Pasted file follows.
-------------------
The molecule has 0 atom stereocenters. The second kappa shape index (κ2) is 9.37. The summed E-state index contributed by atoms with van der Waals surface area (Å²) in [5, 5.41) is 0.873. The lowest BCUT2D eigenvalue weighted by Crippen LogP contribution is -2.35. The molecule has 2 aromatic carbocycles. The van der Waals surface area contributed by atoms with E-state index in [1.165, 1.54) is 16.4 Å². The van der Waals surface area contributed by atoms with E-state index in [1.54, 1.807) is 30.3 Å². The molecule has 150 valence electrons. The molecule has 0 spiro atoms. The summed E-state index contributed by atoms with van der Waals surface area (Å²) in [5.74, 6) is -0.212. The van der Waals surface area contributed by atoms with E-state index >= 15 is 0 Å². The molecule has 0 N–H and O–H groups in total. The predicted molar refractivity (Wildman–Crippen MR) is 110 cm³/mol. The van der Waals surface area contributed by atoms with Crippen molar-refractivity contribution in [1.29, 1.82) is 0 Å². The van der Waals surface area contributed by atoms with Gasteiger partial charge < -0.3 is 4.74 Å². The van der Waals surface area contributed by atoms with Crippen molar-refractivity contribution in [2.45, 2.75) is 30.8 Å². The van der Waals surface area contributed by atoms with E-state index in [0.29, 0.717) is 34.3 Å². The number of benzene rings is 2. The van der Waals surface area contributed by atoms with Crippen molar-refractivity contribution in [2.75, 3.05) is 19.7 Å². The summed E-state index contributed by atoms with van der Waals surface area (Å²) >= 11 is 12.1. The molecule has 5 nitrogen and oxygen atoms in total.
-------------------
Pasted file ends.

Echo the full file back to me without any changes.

The molecule has 0 atom stereocenters. The second kappa shape index (κ2) is 9.37. The summed E-state index contributed by atoms with van der Waals surface area (Å²) in [5, 5.41) is 0.873. The lowest BCUT2D eigenvalue weighted by Crippen LogP contribution is -2.35. The molecule has 2 aromatic carbocycles. The van der Waals surface area contributed by atoms with E-state index in [1.165, 1.54) is 16.4 Å². The van der Waals surface area contributed by atoms with E-state index in [1.54, 1.807) is 30.3 Å². The molecule has 150 valence electrons. The molecule has 0 spiro atoms. The summed E-state index contributed by atoms with van der Waals surface area (Å²) in [5.74, 6) is -0.212. The van der Waals surface area contributed by atoms with E-state index >= 15 is 0 Å². The molecule has 0 N–H and O–H groups in total. The predicted molar refractivity (Wildman–Crippen MR) is 110 cm³/mol. The van der Waals surface area contributed by atoms with Crippen molar-refractivity contribution in [1.29, 1.82) is 0 Å². The van der Waals surface area contributed by atoms with Gasteiger partial charge < -0.3 is 4.74 Å². The van der Waals surface area contributed by atoms with Crippen molar-refractivity contribution in [2.45, 2.75) is 30.8 Å². The van der Waals surface area contributed by atoms with E-state index in [0.29, 0.717) is 34.3 Å². The number of benzene rings is 2. The van der Waals surface area contributed by atoms with Crippen molar-refractivity contribution in [2.75, 3.05) is 19.7 Å². The summed E-state index contributed by atoms with van der Waals surface area (Å²) >= 11 is 12.1. The molecule has 5 nitrogen and oxygen atoms in total.